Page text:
Author Guest Post: Kelley York of Hushed

Wednesday, December 7, 2011

Kelley was born and raised in central California, where she still resides with her lovely wife, daughter, and an abundance of pets. (Although she does fantasize about moving across the globe to Ireland.) She has a fascination with bells, adores all things furry - be them squeaky, barky or meow-y - is a lover of video games, manga and anime, and likes to pretend she's a decent photographer. Her life goal is to find a real unicorn. Or maybe a mermaid.

Within young adult, she enjoys writing and reading a variety of genres from contemporary with a unique twist, psychological thrillers, paranormal/urban fantasy and horror. She loves stories where character development takes center stage.
Find Kelley on: Website. Twitter. Facebook.

Write What You Know?

There's something so nostalgic and pretty about Christmas time, and it has nothing to do with the shopping or gifts and the crowds and who's crazy enough to attempt Black Friday shopping or... (You get the idea.) It's just...the atmosphere. The lights and ornaments and the weather.

I have a Christmas-time memory of walking around streets with family, being cold to the bone but wanting to see the done-up houses, and finding a place that was giving out free cups of hot chocolate. I remember how it warmed my hands and the way I held the cup close to my face because the rising steam made my cheeks sting less from the cold. I remember looking up at a house done in a fancy Disney theme, and how excited it made me. It's that sort of feeling I try to recapture every year.

And it's those little things we, as writers, should use when we write and what we, as readers, want to feel when we read. Familiar emotions and triggers that bring forth memories in order to help us relate to a scene or character. We might remember how something smelled, tasted, looked...but more than that, we'll remember how those things made us feel.

When people say "Write what you know," it doesn't mean if you're a 27-year-old female with a desk job, that you have to only write about that. I take it to mean you should use your well of memories to convey a feeling to your readers. We all know heartache, pride, tragedy, love, happiness, loss, smugness... Pinpoint the times in your life where you felt these things, draw on those memories, and it'll use what you know to connect to your readers. Put those memories, good and bad, to some use.


He's saved her. He's loved her. He's killed for her. Eighteen-year-old Archer couldn't protect his best friend, Vivian, from what happened when they were kids, so he's never stopped trying to protect her from everything else. It doesn't matter that Vivian only uses him when hopping from one toxic relationship to another - Archer is always there,
waiting to be noticed.

Then along comes Evan, the only person who's ever cared about Archer without a single string attached. The harder he falls for Evan, the more Archer sees Vivian for the manipulative hot-mess she really is.

But Viv has her hooks in deep, and when she finds out about the murders Archer's committed and his relationship with Evan, she threatens to turn him in if she doesn't get what she wants...And what she wants is Evan's death, and for Archer to forfeit his last chance at redemption.
'Kelley York delivers in this impressive debut. I was at the edge of my seat waiting to see what would happen next! Bottom line, this was unputdownable!!!'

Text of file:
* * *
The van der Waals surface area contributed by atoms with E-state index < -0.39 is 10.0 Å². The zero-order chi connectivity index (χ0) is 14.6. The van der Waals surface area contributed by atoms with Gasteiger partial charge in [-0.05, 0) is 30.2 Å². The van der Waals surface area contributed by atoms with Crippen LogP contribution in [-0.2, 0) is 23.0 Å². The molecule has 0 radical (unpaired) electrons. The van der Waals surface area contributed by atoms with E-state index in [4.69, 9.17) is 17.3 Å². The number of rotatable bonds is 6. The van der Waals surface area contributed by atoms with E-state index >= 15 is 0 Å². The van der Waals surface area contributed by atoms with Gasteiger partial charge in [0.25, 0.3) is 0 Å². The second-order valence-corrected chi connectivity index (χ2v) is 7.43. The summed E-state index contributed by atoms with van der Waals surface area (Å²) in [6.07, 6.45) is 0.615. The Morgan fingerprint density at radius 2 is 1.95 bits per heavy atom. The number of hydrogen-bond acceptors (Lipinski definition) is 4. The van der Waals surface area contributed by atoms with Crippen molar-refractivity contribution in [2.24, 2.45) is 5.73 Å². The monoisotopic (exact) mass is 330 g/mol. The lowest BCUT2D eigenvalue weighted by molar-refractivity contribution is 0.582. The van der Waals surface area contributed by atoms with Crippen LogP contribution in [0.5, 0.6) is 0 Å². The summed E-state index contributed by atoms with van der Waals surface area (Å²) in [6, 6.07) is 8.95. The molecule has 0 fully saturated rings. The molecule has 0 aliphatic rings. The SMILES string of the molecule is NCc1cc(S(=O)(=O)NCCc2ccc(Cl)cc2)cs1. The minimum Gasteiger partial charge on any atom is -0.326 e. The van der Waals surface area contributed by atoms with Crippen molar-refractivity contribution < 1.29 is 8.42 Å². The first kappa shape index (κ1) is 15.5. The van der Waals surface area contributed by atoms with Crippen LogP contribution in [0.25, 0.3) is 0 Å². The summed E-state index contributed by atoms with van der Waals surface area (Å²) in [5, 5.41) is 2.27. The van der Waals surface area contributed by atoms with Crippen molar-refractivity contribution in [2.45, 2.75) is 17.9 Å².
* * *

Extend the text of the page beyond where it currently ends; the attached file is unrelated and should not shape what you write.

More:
--- YA Fantasy Guide ---

'How exciting that we live in a time when gay teen protagonists can be just as screwed up as straight ones -- and their stories just as creepy!'
--- Brent Hartinger, award-winning author of Geography Club and Shadow Walkers ---

Find Hushed on Amazon. Barnes & Noble. Goodreads.


  1. Sounds like a great book! Thanks for the post. :-)

  2. I totally agree, and love this post!! I try to remember all those sense memories from when I experienced certain emotions, and bring them to my writing. I just never thought to mention it to anyone else before. Great post, Kelley, and so excited about all the buzz Hushed is getting!

  3. I like that, write what you know, and the know part does not have to mean what I think it means

  4. I think Christmastime is always good for memories. The whole season just makes me nostalgic! I'll have to see if I get inspired by anything. :) Thanks for the guest post!

  5. Such simple advice, but so very, very true. I think it would be easier to write something to which people can relate, however fantastical, if it's rooted even deep down in reality and personal experience. Thanks so much for sharing Kelley and Melissa!

  6. Great guest post! I have always heard write what you know, but I like Kelley's take on it.


  7. Hmm, I've never heard of this one. I like Kelley's advice on writing :) Great post, Melissa!

  8. i love what kelley says - write what you know. i don't write - don't really care to - but i want to READ something believable. so if they can manipulate and make it believable, that's awesome. but it is also truly smart to just write what you know, as kelley suggests.

    also, i have hushed coming up soon. it looks so suspenseful and different, and there is quite a buzz about it. i'll know for myself soon.... :)

  9. My very favorite thing about the holidays are the lights. I love to stare out my window and watch all the lit up houses and palms go by. It makes me all warm and fuzzy inside which I'm not exactly sure why. I think, like you said, it has to do with the memories from childhood.

    I also agree, that routing those memories and experiences into a story is what makes it great. It makes a story relatable and therefore, personal and more realistic. No matter how fantastical the story is.

  10. Great post! I have read some great reviews on her wonderful book. I am going to have to check it out!


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